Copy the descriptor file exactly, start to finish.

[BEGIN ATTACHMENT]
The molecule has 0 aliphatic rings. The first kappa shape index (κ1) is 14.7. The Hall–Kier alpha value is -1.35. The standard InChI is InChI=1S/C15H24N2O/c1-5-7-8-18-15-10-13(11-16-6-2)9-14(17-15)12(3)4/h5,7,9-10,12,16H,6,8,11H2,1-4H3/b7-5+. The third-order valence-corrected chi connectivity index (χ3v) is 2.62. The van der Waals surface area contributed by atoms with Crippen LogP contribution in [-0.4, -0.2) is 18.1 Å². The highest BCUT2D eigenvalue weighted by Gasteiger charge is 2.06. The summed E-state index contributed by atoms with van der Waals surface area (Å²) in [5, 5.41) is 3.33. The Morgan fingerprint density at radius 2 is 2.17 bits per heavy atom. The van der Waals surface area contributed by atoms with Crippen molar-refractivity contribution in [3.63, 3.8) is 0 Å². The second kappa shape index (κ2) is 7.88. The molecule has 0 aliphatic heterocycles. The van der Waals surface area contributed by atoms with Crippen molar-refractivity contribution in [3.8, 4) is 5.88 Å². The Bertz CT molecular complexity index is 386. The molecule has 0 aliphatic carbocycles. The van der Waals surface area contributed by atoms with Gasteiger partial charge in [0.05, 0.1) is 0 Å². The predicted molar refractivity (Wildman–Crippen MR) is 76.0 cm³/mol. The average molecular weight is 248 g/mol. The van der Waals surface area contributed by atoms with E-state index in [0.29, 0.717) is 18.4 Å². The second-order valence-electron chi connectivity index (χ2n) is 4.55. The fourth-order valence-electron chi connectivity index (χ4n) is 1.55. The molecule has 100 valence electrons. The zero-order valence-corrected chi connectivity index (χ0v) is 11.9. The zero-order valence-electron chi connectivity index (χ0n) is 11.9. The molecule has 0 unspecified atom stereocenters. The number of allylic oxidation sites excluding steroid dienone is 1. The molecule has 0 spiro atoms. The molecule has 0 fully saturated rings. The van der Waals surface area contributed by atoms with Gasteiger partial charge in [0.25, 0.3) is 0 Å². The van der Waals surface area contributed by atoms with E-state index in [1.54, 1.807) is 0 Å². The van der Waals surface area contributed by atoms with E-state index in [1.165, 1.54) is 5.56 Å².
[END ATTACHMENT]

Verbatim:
The molecule has 0 aliphatic rings. The first kappa shape index (κ1) is 14.7. The Hall–Kier alpha value is -1.35. The standard InChI is InChI=1S/C15H24N2O/c1-5-7-8-18-15-10-13(11-16-6-2)9-14(17-15)12(3)4/h5,7,9-10,12,16H,6,8,11H2,1-4H3/b7-5+. The third-order valence-corrected chi connectivity index (χ3v) is 2.62. The van der Waals surface area contributed by atoms with Crippen LogP contribution in [-0.4, -0.2) is 18.1 Å². The highest BCUT2D eigenvalue weighted by Gasteiger charge is 2.06. The summed E-state index contributed by atoms with van der Waals surface area (Å²) in [5, 5.41) is 3.33. The Morgan fingerprint density at radius 2 is 2.17 bits per heavy atom. The van der Waals surface area contributed by atoms with Crippen molar-refractivity contribution in [3.63, 3.8) is 0 Å². The second kappa shape index (κ2) is 7.88. The molecule has 0 aliphatic heterocycles. The van der Waals surface area contributed by atoms with Crippen molar-refractivity contribution in [3.8, 4) is 5.88 Å². The Bertz CT molecular complexity index is 386. The molecule has 0 aliphatic carbocycles. The van der Waals surface area contributed by atoms with Gasteiger partial charge in [0.05, 0.1) is 0 Å². The predicted molar refractivity (Wildman–Crippen MR) is 76.0 cm³/mol. The average molecular weight is 248 g/mol. The van der Waals surface area contributed by atoms with E-state index in [0.29, 0.717) is 18.4 Å². The second-order valence-electron chi connectivity index (χ2n) is 4.55. The fourth-order valence-electron chi connectivity index (χ4n) is 1.55. The molecule has 100 valence electrons. The zero-order valence-corrected chi connectivity index (χ0v) is 11.9. The zero-order valence-electron chi connectivity index (χ0n) is 11.9. The molecule has 0 unspecified atom stereocenters. The number of allylic oxidation sites excluding steroid dienone is 1. The molecule has 0 spiro atoms. The molecule has 0 fully saturated rings. The van der Waals surface area contributed by atoms with Gasteiger partial charge in [0.25, 0.3) is 0 Å². The van der Waals surface area contributed by atoms with E-state index in [1.54, 1.807) is 0 Å². The van der Waals surface area contributed by atoms with E-state index in [1.165, 1.54) is 5.56 Å².